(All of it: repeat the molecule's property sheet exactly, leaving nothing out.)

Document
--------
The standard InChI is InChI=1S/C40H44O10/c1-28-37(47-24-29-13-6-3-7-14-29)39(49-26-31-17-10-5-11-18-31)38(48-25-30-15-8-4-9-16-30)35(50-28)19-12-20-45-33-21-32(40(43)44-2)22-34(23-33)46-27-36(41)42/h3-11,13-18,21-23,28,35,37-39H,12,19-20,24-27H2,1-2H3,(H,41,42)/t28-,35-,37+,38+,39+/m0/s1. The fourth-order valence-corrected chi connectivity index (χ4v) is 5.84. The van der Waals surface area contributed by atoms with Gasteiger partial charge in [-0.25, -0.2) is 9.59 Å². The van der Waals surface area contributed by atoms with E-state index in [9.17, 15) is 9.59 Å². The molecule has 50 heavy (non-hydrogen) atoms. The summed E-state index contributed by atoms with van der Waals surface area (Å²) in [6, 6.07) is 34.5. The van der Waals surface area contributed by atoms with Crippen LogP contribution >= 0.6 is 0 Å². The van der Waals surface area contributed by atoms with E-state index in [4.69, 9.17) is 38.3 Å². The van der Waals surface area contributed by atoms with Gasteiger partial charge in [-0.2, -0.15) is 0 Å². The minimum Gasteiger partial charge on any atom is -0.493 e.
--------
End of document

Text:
The standard InChI is InChI=1S/C40H44O10/c1-28-37(47-24-29-13-6-3-7-14-29)39(49-26-31-17-10-5-11-18-31)38(48-25-30-15-8-4-9-16-30)35(50-28)19-12-20-45-33-21-32(40(43)44-2)22-34(23-33)46-27-36(41)42/h3-11,13-18,21-23,28,35,37-39H,12,19-20,24-27H2,1-2H3,(H,41,42)/t28-,35-,37+,38+,39+/m0/s1. The fourth-order valence-corrected chi connectivity index (χ4v) is 5.84. The van der Waals surface area contributed by atoms with Gasteiger partial charge in [-0.25, -0.2) is 9.59 Å². The van der Waals surface area contributed by atoms with E-state index in [9.17, 15) is 9.59 Å². The molecule has 50 heavy (non-hydrogen) atoms. The summed E-state index contributed by atoms with van der Waals surface area (Å²) in [6, 6.07) is 34.5. The van der Waals surface area contributed by atoms with Crippen LogP contribution >= 0.6 is 0 Å². The van der Waals surface area contributed by atoms with E-state index in [4.69, 9.17) is 38.3 Å². The van der Waals surface area contributed by atoms with Gasteiger partial charge in [-0.2, -0.15) is 0 Å². The minimum Gasteiger partial charge on any atom is -0.493 e.